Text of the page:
Overseas Chinese marks Mid-Autumn Festival
NEW YORK - China's Mid-Autumn Festival, also known as the Moon Festival, which fell on Sept 13 this year, has brought joy where it was celebrated by overseas Chinese communities around the world on Friday and over the weekend.
In the United States, a variety of Mid-Autumn festivities have eased the homesickness of the Chinese communities. In New York, Illinois, California and elsewhere, festival-themed carnivals, galas and markets started from last weekend. Streets in Chinatowns were closed, cruise ships were rented, and top floors of landmark buildings were reserved for get-togethers.
In the east African country of Ethiopia, the celebrations of the Chinese Mid-Autumn Festival has coincided with the country's New Year. The double festivals have provided a moment for both Ethiopians and Chinese expats to celebrate the two events under a single roof, enjoying the two countries' rich cultural and historical values.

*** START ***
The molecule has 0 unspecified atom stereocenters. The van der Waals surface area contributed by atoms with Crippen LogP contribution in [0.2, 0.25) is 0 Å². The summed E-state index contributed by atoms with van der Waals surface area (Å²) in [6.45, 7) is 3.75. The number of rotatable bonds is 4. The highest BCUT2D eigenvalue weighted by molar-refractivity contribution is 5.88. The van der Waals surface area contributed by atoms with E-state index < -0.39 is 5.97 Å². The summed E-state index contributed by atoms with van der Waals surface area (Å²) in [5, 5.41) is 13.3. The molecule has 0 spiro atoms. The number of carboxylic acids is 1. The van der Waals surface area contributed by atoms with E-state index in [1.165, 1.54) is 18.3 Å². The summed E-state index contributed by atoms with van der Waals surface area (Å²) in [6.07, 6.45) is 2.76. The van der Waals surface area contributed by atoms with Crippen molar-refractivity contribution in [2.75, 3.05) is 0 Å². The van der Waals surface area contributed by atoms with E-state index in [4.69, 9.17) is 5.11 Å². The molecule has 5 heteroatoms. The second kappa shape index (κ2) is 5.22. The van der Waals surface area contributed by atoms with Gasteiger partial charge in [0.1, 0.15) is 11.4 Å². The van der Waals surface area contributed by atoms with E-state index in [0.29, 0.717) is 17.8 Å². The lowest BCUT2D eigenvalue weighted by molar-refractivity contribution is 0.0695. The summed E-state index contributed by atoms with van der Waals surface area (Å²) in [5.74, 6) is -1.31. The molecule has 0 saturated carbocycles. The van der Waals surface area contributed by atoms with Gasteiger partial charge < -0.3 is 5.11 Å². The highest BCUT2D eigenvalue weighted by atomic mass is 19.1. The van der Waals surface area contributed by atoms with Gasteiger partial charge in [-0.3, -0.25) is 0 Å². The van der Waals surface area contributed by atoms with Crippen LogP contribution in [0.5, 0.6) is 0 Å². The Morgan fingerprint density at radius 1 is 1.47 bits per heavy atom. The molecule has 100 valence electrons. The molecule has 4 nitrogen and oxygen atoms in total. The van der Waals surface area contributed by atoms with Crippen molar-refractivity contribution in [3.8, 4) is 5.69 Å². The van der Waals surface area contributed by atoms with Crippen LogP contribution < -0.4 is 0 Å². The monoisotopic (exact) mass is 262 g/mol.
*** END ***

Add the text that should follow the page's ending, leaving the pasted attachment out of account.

On Saturday, Ethiopian and Chinese staff from the local office of a Chinese construction giant, China Civil Engineering Construction Company, gathered in Addis Ababa to mark the two events. Attending the joint celebrations, Chinese and Ethiopian colleagues enjoyed the festive ambience by exchanging gifts and learning each other's language.
"We celebrated our New Year and the Chinese Mid-Autumn cultural festival together. The ceremony was unique as both events are related to each other," Selam Simegn, assistant to the Manger at the construction office's Ethiopia branch said.
"The Chinese Mid-Autumn Festival manifests the coming of new harvest season as the full moon glows," said Simegn, an Ethiopian, who added that she is happy to taste the mooncakes baked by her Chinese colleagues.
In Turkey's capital city Ankara, celebrations events took place from Saturday to Tuesday in the Hilton Hotel and Atakule, a tower which is one of the landmarks of the city.
Attendants of the festival had the pleasure of seeing traditional Chinese folk art related to food, such as dough modeling, sugar painting and music. A face mask changing dance was also presented and very much appreciated by the crowd.
"This is real art. I marveled at what I'm seeing. I called my staff to see how this gentleman is presenting this centuries-old craft," said a Turkish chef, Erhan Kahraman, in front of the stand where a Chengdu master was meticulously exhibiting his sugar painting craftsmanship.